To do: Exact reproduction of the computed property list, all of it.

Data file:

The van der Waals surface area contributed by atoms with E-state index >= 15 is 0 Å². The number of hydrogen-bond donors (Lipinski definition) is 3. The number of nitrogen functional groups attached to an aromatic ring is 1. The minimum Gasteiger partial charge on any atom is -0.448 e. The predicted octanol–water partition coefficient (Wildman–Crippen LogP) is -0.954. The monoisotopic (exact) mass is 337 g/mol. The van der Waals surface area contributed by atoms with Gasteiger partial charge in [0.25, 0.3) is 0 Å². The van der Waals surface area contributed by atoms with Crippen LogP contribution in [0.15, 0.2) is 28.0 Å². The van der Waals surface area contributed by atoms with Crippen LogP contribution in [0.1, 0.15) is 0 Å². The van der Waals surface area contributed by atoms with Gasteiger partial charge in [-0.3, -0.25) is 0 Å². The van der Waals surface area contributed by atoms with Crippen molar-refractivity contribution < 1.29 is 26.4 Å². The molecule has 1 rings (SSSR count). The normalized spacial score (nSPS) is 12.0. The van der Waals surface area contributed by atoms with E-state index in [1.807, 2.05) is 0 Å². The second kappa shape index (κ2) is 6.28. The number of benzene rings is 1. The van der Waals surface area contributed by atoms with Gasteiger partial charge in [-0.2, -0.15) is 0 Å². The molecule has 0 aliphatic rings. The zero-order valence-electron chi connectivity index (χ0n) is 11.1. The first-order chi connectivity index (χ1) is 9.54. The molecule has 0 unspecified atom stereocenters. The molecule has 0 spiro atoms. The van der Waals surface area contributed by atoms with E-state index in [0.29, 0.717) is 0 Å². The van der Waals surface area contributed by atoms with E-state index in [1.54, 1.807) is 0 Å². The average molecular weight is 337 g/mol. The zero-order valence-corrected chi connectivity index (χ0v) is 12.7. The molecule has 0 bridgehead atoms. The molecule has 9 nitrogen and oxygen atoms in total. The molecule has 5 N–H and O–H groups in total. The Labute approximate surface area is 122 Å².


The van der Waals surface area contributed by atoms with E-state index >= 15 is 0 Å². The number of hydrogen-bond donors (Lipinski definition) is 3. The number of nitrogen functional groups attached to an aromatic ring is 1. The minimum Gasteiger partial charge on any atom is -0.448 e. The predicted octanol–water partition coefficient (Wildman–Crippen LogP) is -0.954. The monoisotopic (exact) mass is 337 g/mol. The van der Waals surface area contributed by atoms with Gasteiger partial charge in [0.25, 0.3) is 0 Å². The van der Waals surface area contributed by atoms with Crippen LogP contribution in [0.15, 0.2) is 28.0 Å². The van der Waals surface area contributed by atoms with Crippen LogP contribution in [0.1, 0.15) is 0 Å². The van der Waals surface area contributed by atoms with Gasteiger partial charge in [-0.3, -0.25) is 0 Å². The van der Waals surface area contributed by atoms with Crippen molar-refractivity contribution < 1.29 is 26.4 Å². The molecule has 1 rings (SSSR count). The normalized spacial score (nSPS) is 12.0. The van der Waals surface area contributed by atoms with E-state index in [1.807, 2.05) is 0 Å². The second kappa shape index (κ2) is 6.28. The number of benzene rings is 1. The van der Waals surface area contributed by atoms with Gasteiger partial charge in [-0.2, -0.15) is 0 Å². The molecule has 0 aliphatic rings. The zero-order valence-electron chi connectivity index (χ0n) is 11.1. The first-order chi connectivity index (χ1) is 9.54. The molecule has 0 unspecified atom stereocenters. The molecule has 0 spiro atoms. The van der Waals surface area contributed by atoms with E-state index in [0.29, 0.717) is 0 Å². The van der Waals surface area contributed by atoms with E-state index in [1.54, 1.807) is 0 Å². The average molecular weight is 337 g/mol. The zero-order valence-corrected chi connectivity index (χ0v) is 12.7. The molecule has 0 bridgehead atoms. The molecule has 9 nitrogen and oxygen atoms in total. The molecule has 5 N–H and O–H groups in total. The Labute approximate surface area is 122 Å².